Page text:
Full text queries are used for unstructured search; here we use the match query to find all documents that contain "Russ" in the lead developer first name field

var searchResponse = client.Search<Project>(s => s
    .Query(q => q
        .Match(m => m
            .Field(f => f.LeadDeveloper.FirstName)
            .Query("Russ")
        )
    )
);

which yields the following query JSON

{
  "query": {
    "match": {
      "leadDeveloper.firstName": {
        "query": "Russ"
      }
    }
  }
}
Important

full text queries have an analysis phase, that is, the query input is analyzed, and the resulting terms from query analysis are compared to the terms in the inverted index.

You have full control over the analysis that is applied at both search time and index time, by applying analyzers to text datatype fields through mapping.

Combining queriesedit

An extremely common scenario is to combine separate queries together to form a compound query, the most common of which is the bool query

var searchResponse = client.Search<Project>(s => s
    .Query(q => q
        .Bool(b => b
            .Must(mu => mu
                .Match(m => m 
                    .Field(f => f.LeadDeveloper.FirstName)
                    .Query("Russ")
                ), mu => mu
                .Match(m => m 
                    .Field(f => f.LeadDeveloper.LastName)
                    .Query("Cam")
                )
            )
            .Filter(fi => fi
                 .DateRange(r => r
                    .Field(f => f.StartedOn)
                    .GreaterThanOrEquals(new DateTime(2017, 01, 01))
                    .LessThan(new DateTime(2018, 01, 01)) 
                )
            )
        )
    )
);

match documents where lead developer first name contains Russ

…and where the lead developer last name contains Cam

…and where the project started in 2017

which yields the following query JSON

{
  "query": {
    "bool": {
      "must": [
        {
          "match": {
            "leadDeveloper.firstName": {
              "query": "Russ"
            }
          }
        },
        {
          "match": {
            "leadDeveloper.lastName": {
              "query": "Cam"
            }
          }
        }
      ],
      "filter": [
        {
          "range": {
            "startedOn": {
              "lt": "2018-01-01T00:00:00",
              "gte": "2017-01-01T00:00:00"
            }
          }
        }
      ]
    }
  }
}

A document must satisfy all three queries in this example to be a match

  1. the match queries on both first name and last name will contribute to the relevancy score calculated, since both queries are running in a query context
  2. the range query against the started on date is running in a filter context, so no score is calculated for matching documents (all documents have the same score of 1.0 for this query).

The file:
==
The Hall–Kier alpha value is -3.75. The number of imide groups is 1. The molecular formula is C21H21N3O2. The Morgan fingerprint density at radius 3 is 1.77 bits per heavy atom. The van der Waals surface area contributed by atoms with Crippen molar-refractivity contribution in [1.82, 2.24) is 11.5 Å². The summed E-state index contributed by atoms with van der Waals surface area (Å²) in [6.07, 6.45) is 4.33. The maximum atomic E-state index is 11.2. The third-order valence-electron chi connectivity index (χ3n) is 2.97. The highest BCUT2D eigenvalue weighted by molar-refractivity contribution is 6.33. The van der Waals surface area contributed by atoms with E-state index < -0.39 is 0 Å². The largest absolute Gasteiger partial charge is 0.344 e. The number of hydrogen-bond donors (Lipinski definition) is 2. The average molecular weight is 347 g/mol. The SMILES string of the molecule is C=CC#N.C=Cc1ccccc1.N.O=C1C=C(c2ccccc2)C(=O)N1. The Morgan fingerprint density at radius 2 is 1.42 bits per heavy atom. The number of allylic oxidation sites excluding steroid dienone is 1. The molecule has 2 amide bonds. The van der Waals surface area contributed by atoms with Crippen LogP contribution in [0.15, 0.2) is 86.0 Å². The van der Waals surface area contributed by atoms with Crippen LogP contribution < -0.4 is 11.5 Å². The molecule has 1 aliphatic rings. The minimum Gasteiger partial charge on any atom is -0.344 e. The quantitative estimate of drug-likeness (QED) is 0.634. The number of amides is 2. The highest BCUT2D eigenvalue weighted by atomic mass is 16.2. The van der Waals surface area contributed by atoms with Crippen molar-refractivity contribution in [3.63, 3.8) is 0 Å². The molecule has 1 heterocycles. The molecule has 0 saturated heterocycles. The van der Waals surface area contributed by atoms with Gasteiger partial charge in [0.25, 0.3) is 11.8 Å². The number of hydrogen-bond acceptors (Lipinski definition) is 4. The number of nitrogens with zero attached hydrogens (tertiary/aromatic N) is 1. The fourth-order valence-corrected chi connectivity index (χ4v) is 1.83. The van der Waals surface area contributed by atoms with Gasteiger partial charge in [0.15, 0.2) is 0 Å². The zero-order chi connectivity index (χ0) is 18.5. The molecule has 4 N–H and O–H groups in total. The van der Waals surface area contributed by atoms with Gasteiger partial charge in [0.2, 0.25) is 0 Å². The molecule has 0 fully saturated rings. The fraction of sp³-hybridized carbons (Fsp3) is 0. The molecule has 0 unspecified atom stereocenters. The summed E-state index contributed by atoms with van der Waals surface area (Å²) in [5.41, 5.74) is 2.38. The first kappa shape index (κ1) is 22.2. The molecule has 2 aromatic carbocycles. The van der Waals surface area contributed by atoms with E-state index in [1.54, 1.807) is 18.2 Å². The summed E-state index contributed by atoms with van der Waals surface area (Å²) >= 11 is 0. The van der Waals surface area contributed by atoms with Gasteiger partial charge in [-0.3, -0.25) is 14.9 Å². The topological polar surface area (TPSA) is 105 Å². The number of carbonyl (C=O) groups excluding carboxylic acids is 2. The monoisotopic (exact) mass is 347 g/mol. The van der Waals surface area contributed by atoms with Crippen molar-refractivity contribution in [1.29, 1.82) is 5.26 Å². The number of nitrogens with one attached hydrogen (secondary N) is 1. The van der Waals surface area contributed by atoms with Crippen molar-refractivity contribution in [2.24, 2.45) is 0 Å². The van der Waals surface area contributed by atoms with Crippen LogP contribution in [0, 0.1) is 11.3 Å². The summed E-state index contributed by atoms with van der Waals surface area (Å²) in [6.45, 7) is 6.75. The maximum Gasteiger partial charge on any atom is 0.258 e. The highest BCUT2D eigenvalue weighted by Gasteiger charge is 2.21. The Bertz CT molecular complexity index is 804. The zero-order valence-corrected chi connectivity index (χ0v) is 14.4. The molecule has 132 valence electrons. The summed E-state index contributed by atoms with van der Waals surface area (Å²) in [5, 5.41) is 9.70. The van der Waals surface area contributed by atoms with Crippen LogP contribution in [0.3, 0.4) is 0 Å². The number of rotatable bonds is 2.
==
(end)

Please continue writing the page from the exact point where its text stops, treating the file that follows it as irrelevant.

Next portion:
Because bool queries are so common, NEST overloads operators on queries to make forming bool queries much more succinct. The previous bool query can be more concisely expressed as

searchResponse = client.Search<Project>(s => s
    .Query(q => q
        .Match(m => m
            .Field(f => f.LeadDeveloper.FirstName)
            .Query("Russ")
        ) && q 
        .Match(m => m
            .Field(f => f.LeadDeveloper.LastName)
            .Query("Cam")
        ) && +q 
        .DateRange(r => r
            .Field(f => f.StartedOn)
            .GreaterThanOrEquals(new DateTime(2017, 01, 01))
            .LessThan(new DateTime(2018, 01, 01))
        )
    )
);

combine queries using the binary && operator

wrap a query in a bool query filter clause using the unary + operator and combine using the binary && operator

Take a look at the dedicated section on writing bool queries for more detail and further examples.

Search responseedit

The response returned from a search query is an ISearchResponse<T>, where T is the generic parameter type defined in the search method call. There are a fair few properties on the response, but the most common you’re likely to work with is .Documents, which we’ll demonstrate below.

Matching documentsedit

To get the documents in the response that match the search query is easy enough

var searchResponse = client.Search<Project>(s => s
    .Query(q => q
        .MatchAll()
    )
);

var projects = searchResponse.Documents;

.Documents is a convenient shorthand for

searchResponse.HitsMetaData.Hits.Select(h => h.Source);

and it’s possible to retrieve other metadata about each hit from the hits collection. Here’s an example that retrieves the highlights for a hit, when using highlighting

var highlights = searchResponse.HitsMetaData.Hits.Select(h => h
    .Highlights 
);

Get the highlights for the hit, when using highlighting